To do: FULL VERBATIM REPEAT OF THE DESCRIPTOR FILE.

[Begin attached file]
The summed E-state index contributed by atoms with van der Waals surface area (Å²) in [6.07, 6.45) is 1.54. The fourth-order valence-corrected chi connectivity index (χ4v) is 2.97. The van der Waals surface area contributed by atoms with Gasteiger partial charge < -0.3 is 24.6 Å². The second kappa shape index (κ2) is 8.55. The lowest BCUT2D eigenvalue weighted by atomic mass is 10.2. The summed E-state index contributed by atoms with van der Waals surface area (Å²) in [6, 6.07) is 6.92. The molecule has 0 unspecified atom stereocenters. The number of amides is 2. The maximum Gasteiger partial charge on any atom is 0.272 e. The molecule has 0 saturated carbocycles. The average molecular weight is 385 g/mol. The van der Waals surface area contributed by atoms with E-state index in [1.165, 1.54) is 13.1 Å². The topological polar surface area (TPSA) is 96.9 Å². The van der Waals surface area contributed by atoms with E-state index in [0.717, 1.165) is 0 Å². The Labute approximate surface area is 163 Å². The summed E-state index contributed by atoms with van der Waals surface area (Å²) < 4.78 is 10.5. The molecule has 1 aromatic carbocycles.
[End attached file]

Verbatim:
The summed E-state index contributed by atoms with van der Waals surface area (Å²) in [6.07, 6.45) is 1.54. The fourth-order valence-corrected chi connectivity index (χ4v) is 2.97. The van der Waals surface area contributed by atoms with Gasteiger partial charge < -0.3 is 24.6 Å². The second kappa shape index (κ2) is 8.55. The lowest BCUT2D eigenvalue weighted by atomic mass is 10.2. The summed E-state index contributed by atoms with van der Waals surface area (Å²) in [6, 6.07) is 6.92. The molecule has 0 unspecified atom stereocenters. The number of amides is 2. The maximum Gasteiger partial charge on any atom is 0.272 e. The molecule has 0 saturated carbocycles. The average molecular weight is 385 g/mol. The van der Waals surface area contributed by atoms with E-state index in [1.165, 1.54) is 13.1 Å². The topological polar surface area (TPSA) is 96.9 Å². The van der Waals surface area contributed by atoms with E-state index in [0.717, 1.165) is 0 Å². The Labute approximate surface area is 163 Å². The summed E-state index contributed by atoms with van der Waals surface area (Å²) < 4.78 is 10.5. The molecule has 1 aromatic carbocycles.